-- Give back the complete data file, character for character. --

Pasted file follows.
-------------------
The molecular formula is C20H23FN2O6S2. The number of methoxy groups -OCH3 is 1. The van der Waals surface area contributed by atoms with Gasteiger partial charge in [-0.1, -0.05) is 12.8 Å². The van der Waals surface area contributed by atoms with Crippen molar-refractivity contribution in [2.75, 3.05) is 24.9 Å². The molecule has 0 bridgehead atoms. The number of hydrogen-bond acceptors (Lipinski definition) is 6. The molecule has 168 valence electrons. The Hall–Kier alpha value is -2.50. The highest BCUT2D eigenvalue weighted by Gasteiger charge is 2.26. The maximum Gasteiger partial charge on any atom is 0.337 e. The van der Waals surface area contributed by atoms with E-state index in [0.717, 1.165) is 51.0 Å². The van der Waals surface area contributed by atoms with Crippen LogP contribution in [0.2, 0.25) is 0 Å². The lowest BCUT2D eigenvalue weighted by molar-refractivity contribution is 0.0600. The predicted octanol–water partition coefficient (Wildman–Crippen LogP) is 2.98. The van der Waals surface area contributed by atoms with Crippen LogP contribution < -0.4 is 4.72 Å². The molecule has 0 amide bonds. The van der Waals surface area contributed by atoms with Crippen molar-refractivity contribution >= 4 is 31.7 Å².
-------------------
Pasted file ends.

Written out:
The molecular formula is C20H23FN2O6S2. The number of methoxy groups -OCH3 is 1. The van der Waals surface area contributed by atoms with Gasteiger partial charge in [-0.1, -0.05) is 12.8 Å². The van der Waals surface area contributed by atoms with Crippen molar-refractivity contribution in [2.75, 3.05) is 24.9 Å². The molecule has 0 bridgehead atoms. The number of hydrogen-bond acceptors (Lipinski definition) is 6. The molecule has 168 valence electrons. The Hall–Kier alpha value is -2.50. The highest BCUT2D eigenvalue weighted by Gasteiger charge is 2.26. The maximum Gasteiger partial charge on any atom is 0.337 e. The van der Waals surface area contributed by atoms with E-state index in [0.717, 1.165) is 51.0 Å². The van der Waals surface area contributed by atoms with Crippen LogP contribution in [0.2, 0.25) is 0 Å². The lowest BCUT2D eigenvalue weighted by molar-refractivity contribution is 0.0600. The predicted octanol–water partition coefficient (Wildman–Crippen LogP) is 2.98. The van der Waals surface area contributed by atoms with Crippen LogP contribution < -0.4 is 4.72 Å². The molecule has 0 amide bonds. The van der Waals surface area contributed by atoms with Crippen molar-refractivity contribution >= 4 is 31.7 Å².